So good that I left Wade and John to handle things in the pilot house and went below to catch up on some sleep. I could tell we'd moved into the Sound, out of the protection of Calvert Island when things started rocking, but went back to sleep until the motion became distinctly uncomfortable.
I went up to the wheelhouse and what a sight; such a confused sea! At least two big (3-4 meter) swell sets from different directions; one on our starboard beam. Is this the "moderate west swell" described in the station reports? Overlaying the competing swells were local wind seas, also from multiple directions, currently still SE and the forecast shift to the north never happened. All this motion had DE lurching one way and another, like a punch-drunk fighter being slapped around by a powerful opponent. The starboard paravane fish was in the water to help with the beam swell but instead of surging along beside the boat, the fish was trailing behind in its track due to having picked up a load of kelp and therefore of no real effectiveness (other than to slow our speed). And that was the other thing, in addition to the confused surface water, an obstacle course was laid on, made up of logs, chunks, trees, wads of kelp (some so large they deserved a zip code). Running the boat here wasn't a matter of bracing in til it was over. Instead, at least two pairs of eyes were required to spot obstruction ahead in the churned up sea and somehow avoid one thing without running into another. Too much fun!
At least one thing we could do to get a bit of stability back and that was to throw the port side fish in the water and clear the kelp from the starboard -- easier said than done. But after a bit of exercise on deck while lying ahull in that mess, we had the kelp cleared and were again underway southbound across QCS, with as much dignity as we could muster.
Eventually we made it into Christie Passage, protected by Balaklava Island where we pulled the pvane fish, then continuing down Goletus Channel passing Port Hardy and finally docking at Port McNeil. Along the way we were treated to a long, lovely sunset, first with pink, blue and lavender pastels then all possible shades of gold.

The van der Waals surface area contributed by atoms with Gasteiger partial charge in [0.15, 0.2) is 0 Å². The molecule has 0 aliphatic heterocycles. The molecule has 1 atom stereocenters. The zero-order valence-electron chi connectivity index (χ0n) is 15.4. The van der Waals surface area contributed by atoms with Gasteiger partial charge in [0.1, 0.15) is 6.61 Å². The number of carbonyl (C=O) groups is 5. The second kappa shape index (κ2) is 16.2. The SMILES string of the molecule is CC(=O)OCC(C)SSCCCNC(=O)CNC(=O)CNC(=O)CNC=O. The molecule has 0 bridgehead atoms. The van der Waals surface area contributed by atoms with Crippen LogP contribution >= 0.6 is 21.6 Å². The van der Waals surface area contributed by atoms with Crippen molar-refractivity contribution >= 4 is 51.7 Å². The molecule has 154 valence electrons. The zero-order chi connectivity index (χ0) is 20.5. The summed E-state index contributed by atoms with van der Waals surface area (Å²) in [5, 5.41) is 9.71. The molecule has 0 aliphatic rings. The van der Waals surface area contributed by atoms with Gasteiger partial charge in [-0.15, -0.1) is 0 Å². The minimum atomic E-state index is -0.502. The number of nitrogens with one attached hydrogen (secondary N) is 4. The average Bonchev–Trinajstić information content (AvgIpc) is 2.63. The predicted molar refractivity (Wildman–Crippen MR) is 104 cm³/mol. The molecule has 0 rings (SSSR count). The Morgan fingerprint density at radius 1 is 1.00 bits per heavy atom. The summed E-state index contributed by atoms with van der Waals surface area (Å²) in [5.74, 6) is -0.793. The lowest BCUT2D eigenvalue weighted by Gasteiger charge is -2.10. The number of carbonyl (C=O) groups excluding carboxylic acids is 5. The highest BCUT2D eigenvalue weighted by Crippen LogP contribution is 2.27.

P&p ashore for the boys, then up to a pub for the two-legged crew. No cooking or dishwashing tonight.
Up at a reasonable hour and departing Port McNeil in squally sunshine with rainbows, we continued south into Johnstone Strait past Telegraph Cove and Robson Bight -- storied locations for Orca watching -- toward Port Neville. A largely uneventful passage despite wind opposing current and the, by now, familiar floating obstacle course.
A pleasant overnight tied to the dock at Port Neville although the nighttime visit to shore with the dogs involved a climb up the ramp at 60degrees due to the 15' tidal drop.
The plan was to run the 40 miles or so down to Seymour Narrows to catch the flood slack, before continuing on to Campbell River before stopping. Because I was pre-occupied with getting the thrust-bearing greased, I did not listen to the weather until we were underway and a couple miles out of our anchorage. Uh oh. The strong wind we were currently experiencing, on the nose, is forecast to increase to 45 knots! Well crap; this isn't going to work. The next possible harbor, Kelsey Bay, just a couple of miles down the channel, is unprotected from the SE wind according to the Coast Pilot. So we hung a 180 and headed back to Port Neville where we are now tied up, out of the wind. No hope of making it to the workboat show in Seattle 18-20 November now, but that's all part of the deal. Semper Gumbi.